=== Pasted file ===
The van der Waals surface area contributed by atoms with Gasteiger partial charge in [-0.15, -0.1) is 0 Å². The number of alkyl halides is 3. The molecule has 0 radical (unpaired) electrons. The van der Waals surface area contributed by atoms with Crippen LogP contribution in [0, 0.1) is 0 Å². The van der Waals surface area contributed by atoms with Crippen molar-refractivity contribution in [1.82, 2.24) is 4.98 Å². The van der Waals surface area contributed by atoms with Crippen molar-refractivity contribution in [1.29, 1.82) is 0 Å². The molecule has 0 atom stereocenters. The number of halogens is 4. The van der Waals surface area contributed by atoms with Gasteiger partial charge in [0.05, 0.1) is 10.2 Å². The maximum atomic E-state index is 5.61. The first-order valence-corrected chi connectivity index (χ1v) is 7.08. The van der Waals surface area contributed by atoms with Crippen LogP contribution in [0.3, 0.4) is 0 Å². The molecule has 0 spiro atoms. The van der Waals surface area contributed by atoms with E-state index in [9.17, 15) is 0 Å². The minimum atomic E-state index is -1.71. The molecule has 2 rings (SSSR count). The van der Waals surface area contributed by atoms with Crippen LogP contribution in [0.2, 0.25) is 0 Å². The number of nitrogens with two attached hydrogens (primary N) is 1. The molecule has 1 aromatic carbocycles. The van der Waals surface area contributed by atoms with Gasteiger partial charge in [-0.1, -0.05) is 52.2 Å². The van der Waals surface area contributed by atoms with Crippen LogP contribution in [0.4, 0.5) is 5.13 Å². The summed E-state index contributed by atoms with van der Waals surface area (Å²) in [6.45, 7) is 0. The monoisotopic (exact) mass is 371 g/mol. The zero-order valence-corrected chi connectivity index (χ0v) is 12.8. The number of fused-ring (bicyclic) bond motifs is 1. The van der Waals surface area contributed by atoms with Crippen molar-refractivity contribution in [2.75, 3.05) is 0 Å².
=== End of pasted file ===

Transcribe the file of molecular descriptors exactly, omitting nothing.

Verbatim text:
The van der Waals surface area contributed by atoms with Gasteiger partial charge in [-0.15, -0.1) is 0 Å². The number of alkyl halides is 3. The molecule has 0 radical (unpaired) electrons. The van der Waals surface area contributed by atoms with Crippen LogP contribution in [0, 0.1) is 0 Å². The van der Waals surface area contributed by atoms with Crippen molar-refractivity contribution in [1.82, 2.24) is 4.98 Å². The van der Waals surface area contributed by atoms with Crippen molar-refractivity contribution in [1.29, 1.82) is 0 Å². The molecule has 0 atom stereocenters. The number of halogens is 4. The van der Waals surface area contributed by atoms with Gasteiger partial charge in [0.05, 0.1) is 10.2 Å². The maximum atomic E-state index is 5.61. The first-order valence-corrected chi connectivity index (χ1v) is 7.08. The van der Waals surface area contributed by atoms with Crippen LogP contribution in [0.3, 0.4) is 0 Å². The molecule has 0 spiro atoms. The van der Waals surface area contributed by atoms with E-state index in [9.17, 15) is 0 Å². The minimum atomic E-state index is -1.71. The molecule has 2 rings (SSSR count). The van der Waals surface area contributed by atoms with Crippen LogP contribution in [0.2, 0.25) is 0 Å². The number of nitrogens with two attached hydrogens (primary N) is 1. The molecule has 1 aromatic carbocycles. The van der Waals surface area contributed by atoms with Gasteiger partial charge in [-0.1, -0.05) is 52.2 Å². The van der Waals surface area contributed by atoms with Crippen LogP contribution in [0.4, 0.5) is 5.13 Å². The summed E-state index contributed by atoms with van der Waals surface area (Å²) in [6.45, 7) is 0. The monoisotopic (exact) mass is 371 g/mol. The zero-order valence-corrected chi connectivity index (χ0v) is 12.8. The number of fused-ring (bicyclic) bond motifs is 1. The van der Waals surface area contributed by atoms with Crippen molar-refractivity contribution in [2.75, 3.05) is 0 Å².